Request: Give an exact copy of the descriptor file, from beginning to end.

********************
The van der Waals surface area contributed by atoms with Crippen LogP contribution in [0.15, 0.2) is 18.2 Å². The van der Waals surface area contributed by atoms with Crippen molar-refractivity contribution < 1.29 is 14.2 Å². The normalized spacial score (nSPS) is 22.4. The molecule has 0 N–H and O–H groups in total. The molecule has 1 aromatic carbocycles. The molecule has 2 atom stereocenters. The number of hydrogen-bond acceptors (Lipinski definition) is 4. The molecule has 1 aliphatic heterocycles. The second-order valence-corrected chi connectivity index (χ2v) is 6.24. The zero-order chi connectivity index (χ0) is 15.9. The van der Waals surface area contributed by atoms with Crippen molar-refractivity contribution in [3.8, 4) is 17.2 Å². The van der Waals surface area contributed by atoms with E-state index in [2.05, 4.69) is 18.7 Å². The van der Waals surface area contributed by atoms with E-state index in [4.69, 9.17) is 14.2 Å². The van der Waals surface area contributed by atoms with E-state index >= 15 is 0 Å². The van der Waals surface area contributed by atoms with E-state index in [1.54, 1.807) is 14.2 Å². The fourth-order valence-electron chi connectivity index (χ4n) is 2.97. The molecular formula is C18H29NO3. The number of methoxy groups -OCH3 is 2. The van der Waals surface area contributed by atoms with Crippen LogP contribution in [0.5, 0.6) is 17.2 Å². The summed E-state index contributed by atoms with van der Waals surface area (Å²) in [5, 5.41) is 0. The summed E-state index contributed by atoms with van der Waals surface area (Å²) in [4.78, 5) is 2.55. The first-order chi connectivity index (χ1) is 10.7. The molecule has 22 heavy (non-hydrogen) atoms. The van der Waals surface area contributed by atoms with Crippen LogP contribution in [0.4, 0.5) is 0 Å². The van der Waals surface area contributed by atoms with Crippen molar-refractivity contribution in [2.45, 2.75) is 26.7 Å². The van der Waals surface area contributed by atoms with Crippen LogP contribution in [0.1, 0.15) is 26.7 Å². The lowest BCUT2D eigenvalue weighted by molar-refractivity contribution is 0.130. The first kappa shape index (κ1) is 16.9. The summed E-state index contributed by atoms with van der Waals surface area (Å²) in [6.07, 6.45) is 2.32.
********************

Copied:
The van der Waals surface area contributed by atoms with Crippen LogP contribution in [0.15, 0.2) is 18.2 Å². The van der Waals surface area contributed by atoms with Crippen molar-refractivity contribution < 1.29 is 14.2 Å². The normalized spacial score (nSPS) is 22.4. The molecule has 0 N–H and O–H groups in total. The molecule has 1 aromatic carbocycles. The molecule has 2 atom stereocenters. The number of hydrogen-bond acceptors (Lipinski definition) is 4. The molecule has 1 aliphatic heterocycles. The second-order valence-corrected chi connectivity index (χ2v) is 6.24. The zero-order chi connectivity index (χ0) is 15.9. The van der Waals surface area contributed by atoms with Crippen molar-refractivity contribution in [3.8, 4) is 17.2 Å². The van der Waals surface area contributed by atoms with E-state index in [2.05, 4.69) is 18.7 Å². The van der Waals surface area contributed by atoms with E-state index in [4.69, 9.17) is 14.2 Å². The van der Waals surface area contributed by atoms with E-state index >= 15 is 0 Å². The van der Waals surface area contributed by atoms with E-state index in [1.54, 1.807) is 14.2 Å². The fourth-order valence-electron chi connectivity index (χ4n) is 2.97. The molecular formula is C18H29NO3. The number of methoxy groups -OCH3 is 2. The van der Waals surface area contributed by atoms with Crippen LogP contribution in [0.5, 0.6) is 17.2 Å². The summed E-state index contributed by atoms with van der Waals surface area (Å²) in [5, 5.41) is 0. The summed E-state index contributed by atoms with van der Waals surface area (Å²) in [4.78, 5) is 2.55. The first-order chi connectivity index (χ1) is 10.7. The molecule has 22 heavy (non-hydrogen) atoms. The van der Waals surface area contributed by atoms with Crippen LogP contribution in [0.4, 0.5) is 0 Å². The van der Waals surface area contributed by atoms with Crippen molar-refractivity contribution in [2.45, 2.75) is 26.7 Å². The van der Waals surface area contributed by atoms with Crippen LogP contribution in [0.1, 0.15) is 26.7 Å². The lowest BCUT2D eigenvalue weighted by molar-refractivity contribution is 0.130. The first kappa shape index (κ1) is 16.9. The summed E-state index contributed by atoms with van der Waals surface area (Å²) in [6.07, 6.45) is 2.32.